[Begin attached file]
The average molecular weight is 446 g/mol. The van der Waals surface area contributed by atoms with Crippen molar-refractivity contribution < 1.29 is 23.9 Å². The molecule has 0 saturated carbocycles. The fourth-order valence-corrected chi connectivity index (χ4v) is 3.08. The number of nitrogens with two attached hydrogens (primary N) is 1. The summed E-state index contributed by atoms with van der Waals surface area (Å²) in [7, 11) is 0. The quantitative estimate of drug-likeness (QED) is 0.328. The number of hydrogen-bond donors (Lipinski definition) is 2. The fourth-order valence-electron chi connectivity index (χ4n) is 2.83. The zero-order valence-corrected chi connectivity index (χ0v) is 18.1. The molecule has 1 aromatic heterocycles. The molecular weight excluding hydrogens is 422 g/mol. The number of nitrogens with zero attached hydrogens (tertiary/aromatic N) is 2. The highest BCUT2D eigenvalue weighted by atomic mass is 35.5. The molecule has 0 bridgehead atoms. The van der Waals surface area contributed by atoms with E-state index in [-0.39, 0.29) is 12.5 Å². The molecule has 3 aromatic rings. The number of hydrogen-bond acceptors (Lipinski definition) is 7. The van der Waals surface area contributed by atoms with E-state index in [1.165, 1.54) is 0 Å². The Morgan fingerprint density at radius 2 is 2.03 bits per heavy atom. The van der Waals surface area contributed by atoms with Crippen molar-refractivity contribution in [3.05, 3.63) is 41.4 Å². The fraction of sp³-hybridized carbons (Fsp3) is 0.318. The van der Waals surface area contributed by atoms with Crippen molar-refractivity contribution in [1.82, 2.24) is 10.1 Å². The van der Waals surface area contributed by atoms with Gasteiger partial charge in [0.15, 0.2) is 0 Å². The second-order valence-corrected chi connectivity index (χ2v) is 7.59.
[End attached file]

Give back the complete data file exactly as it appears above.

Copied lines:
The average molecular weight is 446 g/mol. The van der Waals surface area contributed by atoms with Crippen molar-refractivity contribution < 1.29 is 23.9 Å². The molecule has 0 saturated carbocycles. The fourth-order valence-corrected chi connectivity index (χ4v) is 3.08. The number of nitrogens with two attached hydrogens (primary N) is 1. The summed E-state index contributed by atoms with van der Waals surface area (Å²) in [7, 11) is 0. The quantitative estimate of drug-likeness (QED) is 0.328. The number of hydrogen-bond donors (Lipinski definition) is 2. The fourth-order valence-electron chi connectivity index (χ4n) is 2.83. The zero-order valence-corrected chi connectivity index (χ0v) is 18.1. The molecule has 1 aromatic heterocycles. The molecular weight excluding hydrogens is 422 g/mol. The number of nitrogens with zero attached hydrogens (tertiary/aromatic N) is 2. The highest BCUT2D eigenvalue weighted by atomic mass is 35.5. The molecule has 0 bridgehead atoms. The van der Waals surface area contributed by atoms with E-state index in [-0.39, 0.29) is 12.5 Å². The molecule has 3 aromatic rings. The number of hydrogen-bond acceptors (Lipinski definition) is 7. The van der Waals surface area contributed by atoms with E-state index in [1.165, 1.54) is 0 Å². The Morgan fingerprint density at radius 2 is 2.03 bits per heavy atom. The van der Waals surface area contributed by atoms with Crippen molar-refractivity contribution in [3.05, 3.63) is 41.4 Å². The fraction of sp³-hybridized carbons (Fsp3) is 0.318. The van der Waals surface area contributed by atoms with Crippen molar-refractivity contribution in [1.82, 2.24) is 10.1 Å². The van der Waals surface area contributed by atoms with Gasteiger partial charge in [0.15, 0.2) is 0 Å². The second-order valence-corrected chi connectivity index (χ2v) is 7.59.